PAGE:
Alexandria, VA – In the Late Quaternary, Australia was home to an array of megafauna. The half-ton Palorchestes azael, the rhinoceros-sized Diprotodon, and even the giant koala, Phascolarctos stirtoni, roamed Australia's interior. However, between 50,000 and 45,000 years ago, they all vanished. Although recent studies indicate human colonization as a potential cause of their extinction, the exact mechanism has never been resolved. Now, geologist Gifford Miller from the University of Colorado at Boulder and his colleagues believe they have uncovered the answer.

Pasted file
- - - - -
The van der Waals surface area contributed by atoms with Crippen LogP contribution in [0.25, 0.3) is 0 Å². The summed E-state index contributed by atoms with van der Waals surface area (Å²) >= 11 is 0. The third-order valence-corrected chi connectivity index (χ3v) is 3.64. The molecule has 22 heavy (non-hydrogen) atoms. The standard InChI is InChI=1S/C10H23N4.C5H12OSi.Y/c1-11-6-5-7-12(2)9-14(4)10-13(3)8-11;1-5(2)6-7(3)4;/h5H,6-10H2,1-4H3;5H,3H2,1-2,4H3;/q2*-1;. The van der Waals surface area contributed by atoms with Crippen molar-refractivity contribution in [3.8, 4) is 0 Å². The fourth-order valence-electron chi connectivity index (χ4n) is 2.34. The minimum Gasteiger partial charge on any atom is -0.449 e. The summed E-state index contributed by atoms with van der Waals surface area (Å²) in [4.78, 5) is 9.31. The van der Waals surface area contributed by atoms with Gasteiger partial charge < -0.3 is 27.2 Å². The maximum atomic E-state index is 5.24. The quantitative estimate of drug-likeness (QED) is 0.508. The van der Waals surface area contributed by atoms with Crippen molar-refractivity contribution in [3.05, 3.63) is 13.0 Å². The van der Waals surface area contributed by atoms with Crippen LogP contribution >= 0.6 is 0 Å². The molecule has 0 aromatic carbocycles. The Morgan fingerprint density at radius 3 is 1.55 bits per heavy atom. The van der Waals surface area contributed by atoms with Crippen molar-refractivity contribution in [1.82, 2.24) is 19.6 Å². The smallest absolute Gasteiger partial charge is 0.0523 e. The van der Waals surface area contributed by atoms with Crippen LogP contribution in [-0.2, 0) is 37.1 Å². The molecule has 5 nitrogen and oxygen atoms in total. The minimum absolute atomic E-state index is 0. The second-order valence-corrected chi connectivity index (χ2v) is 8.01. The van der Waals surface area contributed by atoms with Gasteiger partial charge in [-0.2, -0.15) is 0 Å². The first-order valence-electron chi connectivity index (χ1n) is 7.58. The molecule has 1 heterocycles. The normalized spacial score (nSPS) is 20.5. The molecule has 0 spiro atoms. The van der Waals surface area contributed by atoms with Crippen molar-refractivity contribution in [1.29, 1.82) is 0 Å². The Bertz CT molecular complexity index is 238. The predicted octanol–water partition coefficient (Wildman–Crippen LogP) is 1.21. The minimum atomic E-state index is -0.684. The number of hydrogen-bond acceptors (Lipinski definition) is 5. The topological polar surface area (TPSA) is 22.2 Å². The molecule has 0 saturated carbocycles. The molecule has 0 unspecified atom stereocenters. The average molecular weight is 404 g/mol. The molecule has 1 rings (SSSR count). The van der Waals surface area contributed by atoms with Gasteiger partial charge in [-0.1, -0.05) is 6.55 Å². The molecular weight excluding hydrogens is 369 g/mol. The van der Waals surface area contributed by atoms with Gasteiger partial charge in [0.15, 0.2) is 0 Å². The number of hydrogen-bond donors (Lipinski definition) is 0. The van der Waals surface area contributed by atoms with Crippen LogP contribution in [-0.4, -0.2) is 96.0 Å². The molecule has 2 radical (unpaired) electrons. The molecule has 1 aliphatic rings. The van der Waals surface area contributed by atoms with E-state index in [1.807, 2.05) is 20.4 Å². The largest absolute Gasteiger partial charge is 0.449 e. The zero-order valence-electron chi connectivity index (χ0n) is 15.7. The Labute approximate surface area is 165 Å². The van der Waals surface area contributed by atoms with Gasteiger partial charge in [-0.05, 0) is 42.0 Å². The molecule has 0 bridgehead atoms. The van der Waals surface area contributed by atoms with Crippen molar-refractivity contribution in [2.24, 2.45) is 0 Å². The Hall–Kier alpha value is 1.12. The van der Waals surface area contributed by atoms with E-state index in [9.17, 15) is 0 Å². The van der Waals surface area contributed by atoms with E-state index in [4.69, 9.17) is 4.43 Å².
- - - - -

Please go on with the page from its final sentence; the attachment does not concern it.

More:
By analyzing the biominerals found in fossil bird eggshells and marsupial teeth, Miller and his colleagues have pieced together the ancient diets of three Australian megafauna to discover what happened to these creatures. What early mechanisms led to the Australian megafauna's demise? Read the story online at http://www.earthmagazine.org/article/ecosystem-collapse-pleistocene-australia.
Be sure to read this story and more in the June issue of EARTH magazine, available online at http://www.earthmagazine.org. Learn about the rapid erosion happening beneath Greenland's ice sheet; discover the mysterious "Red Deer" people of China; and see why boulders show evidence of earthquakes on Mars all in this month's issue of EARTH.